I am working on  Thomas W Poe.



Copyright © 2013 Francis W Nash
All Rights Reserved

Thank You

Monday, November 11th, 2013

On this Veterans Day, I am reminded of sacrifices made.  I have scanned and loaded two newspaper articles dated Oct 1942 about a cannon that had been standing in the town square Georgetown since shortly after the Civil War.  One article identified as a “Special to the Review”  stated that the cannon had been installed as a monument 78 year earlier.  In Oct 1942 the Georgetown town council, like many other small towns, had voted to donate the relic to help relieve the national shortage of scrap metal.   


Civil War Cannon Memorial (Newspaper Clips dated Oct1942)


The historic cannon, forged in Pittsburgh, was transported from the Pittsburgh Arsenal by packet to Line Island where is was to be used to defend Pittsburgh from Gen John Hunt Morgan and his cavalry.  When word reached Georgetown that Morgan’s Raiders were in eastern Ohio on Sunday 26 Jul 1863, the ferry boat was scuttled, women were told to secret their valuables and take their children to a safe place, and the roads were filled with men on horseback riding to defend Georgetown, PA .  It was reported that you could hear gun fire all over the county. 


After many anxious hours, the Georgetown heroes learned that Morgan had been captured a mere 25 miles away near Lisbon, OH.


The Georgetown people sacrificed the cannon and its bit of history to help their sons and daughters serving in WW II.  That was fitting and proper.


Today, I want to thank all veterans of all wars for your service and sacrafice.



Copyright © 2013 Francis W Nash
All Rights Reserved

Steamboat Idiom

Thursday, November 7th, 2013

Highfalutin,  no apostrophe of course, is clearly the cropped form of highfaluting.  Today it means pompous or pretentious or excessively ornate.  It first appeared in American print in the mid-1800s.  There are several possible origins.  My favorite origin is the steamboat jargon taken from the idea that wealthy people booked passage on the upper decks far away from the animals and cargo in the hold.  The Texas deck was closest to the pineapple topped stacks or flutes as they were sometimes called. 



Copyright © 2013 Francis W Nash
All Rights Reserved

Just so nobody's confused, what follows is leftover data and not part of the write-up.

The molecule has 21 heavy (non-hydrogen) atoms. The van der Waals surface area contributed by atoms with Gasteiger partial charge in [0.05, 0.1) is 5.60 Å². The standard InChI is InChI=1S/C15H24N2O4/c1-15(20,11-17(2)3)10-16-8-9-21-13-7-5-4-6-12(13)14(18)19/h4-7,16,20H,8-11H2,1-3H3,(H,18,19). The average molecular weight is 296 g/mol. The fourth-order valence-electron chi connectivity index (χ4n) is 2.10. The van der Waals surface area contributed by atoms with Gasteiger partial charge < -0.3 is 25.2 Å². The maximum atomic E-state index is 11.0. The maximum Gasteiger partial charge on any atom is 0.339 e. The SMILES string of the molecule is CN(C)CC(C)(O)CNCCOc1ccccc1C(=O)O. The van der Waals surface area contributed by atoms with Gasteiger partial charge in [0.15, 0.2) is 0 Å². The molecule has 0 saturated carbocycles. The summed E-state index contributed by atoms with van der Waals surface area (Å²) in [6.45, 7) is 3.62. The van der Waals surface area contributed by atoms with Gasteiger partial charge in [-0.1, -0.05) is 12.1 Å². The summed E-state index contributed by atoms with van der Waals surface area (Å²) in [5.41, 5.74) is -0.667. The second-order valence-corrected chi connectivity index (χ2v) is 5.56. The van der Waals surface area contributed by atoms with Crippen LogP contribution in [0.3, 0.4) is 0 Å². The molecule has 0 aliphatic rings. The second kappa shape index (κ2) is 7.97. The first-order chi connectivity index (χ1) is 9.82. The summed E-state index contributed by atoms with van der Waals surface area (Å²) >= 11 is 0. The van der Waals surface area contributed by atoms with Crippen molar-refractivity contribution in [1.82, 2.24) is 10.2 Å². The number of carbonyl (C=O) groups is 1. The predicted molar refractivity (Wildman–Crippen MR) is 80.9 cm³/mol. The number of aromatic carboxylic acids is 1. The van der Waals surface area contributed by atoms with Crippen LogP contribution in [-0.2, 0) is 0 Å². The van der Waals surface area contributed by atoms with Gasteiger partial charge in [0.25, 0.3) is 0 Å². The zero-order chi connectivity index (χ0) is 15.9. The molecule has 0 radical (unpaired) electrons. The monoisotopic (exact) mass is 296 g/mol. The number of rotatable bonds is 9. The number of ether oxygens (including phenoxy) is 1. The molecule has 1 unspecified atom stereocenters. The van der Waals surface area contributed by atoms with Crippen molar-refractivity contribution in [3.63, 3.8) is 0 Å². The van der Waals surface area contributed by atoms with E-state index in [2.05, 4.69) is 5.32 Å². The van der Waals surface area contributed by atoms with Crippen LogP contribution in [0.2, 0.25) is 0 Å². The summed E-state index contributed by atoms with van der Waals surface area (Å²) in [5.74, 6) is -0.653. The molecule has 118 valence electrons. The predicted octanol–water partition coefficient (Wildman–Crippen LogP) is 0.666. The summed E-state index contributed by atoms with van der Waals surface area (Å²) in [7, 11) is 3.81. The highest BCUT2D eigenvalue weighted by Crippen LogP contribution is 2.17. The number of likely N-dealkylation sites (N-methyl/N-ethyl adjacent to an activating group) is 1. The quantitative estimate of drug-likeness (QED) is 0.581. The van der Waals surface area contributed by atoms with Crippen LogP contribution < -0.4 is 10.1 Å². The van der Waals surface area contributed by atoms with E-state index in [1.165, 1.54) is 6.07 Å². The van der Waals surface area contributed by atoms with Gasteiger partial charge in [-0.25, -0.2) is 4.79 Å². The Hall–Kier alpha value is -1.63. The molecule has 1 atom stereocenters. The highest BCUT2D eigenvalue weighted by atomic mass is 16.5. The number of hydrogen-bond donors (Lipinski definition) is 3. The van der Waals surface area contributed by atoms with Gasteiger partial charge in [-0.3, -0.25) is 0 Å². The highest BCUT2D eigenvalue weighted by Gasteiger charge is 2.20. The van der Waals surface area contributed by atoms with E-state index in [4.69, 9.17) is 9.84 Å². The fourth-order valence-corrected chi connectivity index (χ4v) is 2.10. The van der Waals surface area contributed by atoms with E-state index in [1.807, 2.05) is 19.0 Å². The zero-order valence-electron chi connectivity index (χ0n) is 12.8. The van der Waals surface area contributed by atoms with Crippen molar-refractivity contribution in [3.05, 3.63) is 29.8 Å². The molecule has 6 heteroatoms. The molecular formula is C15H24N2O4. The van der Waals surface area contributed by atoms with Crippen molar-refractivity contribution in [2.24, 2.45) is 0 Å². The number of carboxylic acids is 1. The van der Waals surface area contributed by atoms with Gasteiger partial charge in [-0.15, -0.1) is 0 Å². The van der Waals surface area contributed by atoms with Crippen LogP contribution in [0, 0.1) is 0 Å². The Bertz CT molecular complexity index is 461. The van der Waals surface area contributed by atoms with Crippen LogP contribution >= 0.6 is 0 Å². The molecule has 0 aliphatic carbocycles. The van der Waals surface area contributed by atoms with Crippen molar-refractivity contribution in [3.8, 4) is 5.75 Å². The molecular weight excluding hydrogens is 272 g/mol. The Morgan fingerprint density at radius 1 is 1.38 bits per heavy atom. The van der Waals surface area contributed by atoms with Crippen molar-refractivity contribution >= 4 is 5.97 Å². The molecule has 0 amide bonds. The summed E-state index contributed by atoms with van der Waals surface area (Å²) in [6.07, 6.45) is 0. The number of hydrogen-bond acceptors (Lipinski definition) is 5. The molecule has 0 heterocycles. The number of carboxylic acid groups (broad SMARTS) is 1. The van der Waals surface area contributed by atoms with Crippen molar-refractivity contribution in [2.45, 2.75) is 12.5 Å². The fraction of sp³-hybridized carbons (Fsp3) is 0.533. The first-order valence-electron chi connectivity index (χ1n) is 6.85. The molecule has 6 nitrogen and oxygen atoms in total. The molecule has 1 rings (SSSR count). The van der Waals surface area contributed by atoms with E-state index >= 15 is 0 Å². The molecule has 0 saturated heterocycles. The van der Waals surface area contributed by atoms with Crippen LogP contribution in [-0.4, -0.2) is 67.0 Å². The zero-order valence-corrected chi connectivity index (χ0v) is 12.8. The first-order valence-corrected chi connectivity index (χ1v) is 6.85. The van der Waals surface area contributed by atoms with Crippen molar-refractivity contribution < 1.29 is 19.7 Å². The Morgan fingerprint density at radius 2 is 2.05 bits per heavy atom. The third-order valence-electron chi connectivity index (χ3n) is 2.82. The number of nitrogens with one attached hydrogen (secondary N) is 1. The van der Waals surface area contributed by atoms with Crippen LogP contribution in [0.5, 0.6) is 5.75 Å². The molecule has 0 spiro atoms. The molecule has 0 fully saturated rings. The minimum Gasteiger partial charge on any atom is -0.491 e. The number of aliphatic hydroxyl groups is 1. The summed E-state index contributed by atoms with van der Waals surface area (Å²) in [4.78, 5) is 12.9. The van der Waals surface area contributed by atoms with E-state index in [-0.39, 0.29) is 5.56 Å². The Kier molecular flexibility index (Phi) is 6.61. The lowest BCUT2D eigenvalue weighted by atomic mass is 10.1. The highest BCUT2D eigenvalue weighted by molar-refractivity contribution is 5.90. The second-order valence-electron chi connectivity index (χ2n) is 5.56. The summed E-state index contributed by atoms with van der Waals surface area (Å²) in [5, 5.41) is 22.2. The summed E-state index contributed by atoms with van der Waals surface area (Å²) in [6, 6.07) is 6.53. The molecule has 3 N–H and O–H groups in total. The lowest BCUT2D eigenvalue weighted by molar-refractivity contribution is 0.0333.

Another Old Book

Sunday, November 3rd, 2013

I found a fascinating historical quarterly on eBay.  The Annals of Iowa (Third Series Vol IV No 5) dated April 1900.  My copy came via a private collector through the New Jersey Historical Society.  The book itself is quite interesting.  The binding is not sewn, yet the book is composed of quarto pages which is unusual.  It has not been read completely because most of the pages had not been cut.  Cutting the pages in order to read the book was a delicate process, and probably value destructive.   


The article in the quarterly that caught my eye was the History of Steamboating on the Des Moines River, From 1837 to 1862 by Tacitus Hussey.  It is a collection of arrival and departure logs from two ports and personal diaries.  Combined the logs and diaries confirm that several of my Georgetown guys were working on the Des Moines River as early as 1851. 





Copyright © 2013 Francis W Nash
All Rights Reserved

Jewels from the Internet

Thursday, September 12th, 2013

In Jan 2012, Kevin Mahoney contacted me through GeorgetownSteamboats.  His interest was the Pittsburgh and Cincinnati Packet Line.  Specifically, he was interested in William (Capt Billy) Anderson, his great great grandfather.  Thanks to Capt Benjamin M Laughlin, I have some unique information on the Pitt-Cin Packet Line.  My information, however, pales in comparison to the Mahoney treasure-trove.


Str Virginia in cornfield in 1910 (courtesy of the Public Library of Cincinnati and Hamilton County)

Capt Billy Anderson was the pilot of the str Virginia on 6 Mar 1910 - the night of the cornfield episode.  One passenger wanted to debark at Willows Grove, WV.  The passenger’s ticket represented a transaction of fifty cents.  Pilot Billy Anderson argued that the stop was too dangerous with the high water; Capt Charles Knox convinced him to try.  That night the str Virginia  parked securely between cornstalks six hundred feet from the river channel.  For six long months the str Virginia was aground – sitting high and dry on fertile soil.  Robins built nests in the pilothouse;  mudwasps constructed hives in the shelter of the decks.  An archaeologist from the Ohio State Historical Society said the str Virginia was stuck on an Indian mound when artifacts were dug under the hull.  A sad state for the proud str Virginia.


Mr Mahoney has family and steamboat photos and stories written by Capt Billy’s daughter.  It is a bit of American history that should be made public. 




Copyright © 2013 Francis W Nash
All Rights Reserved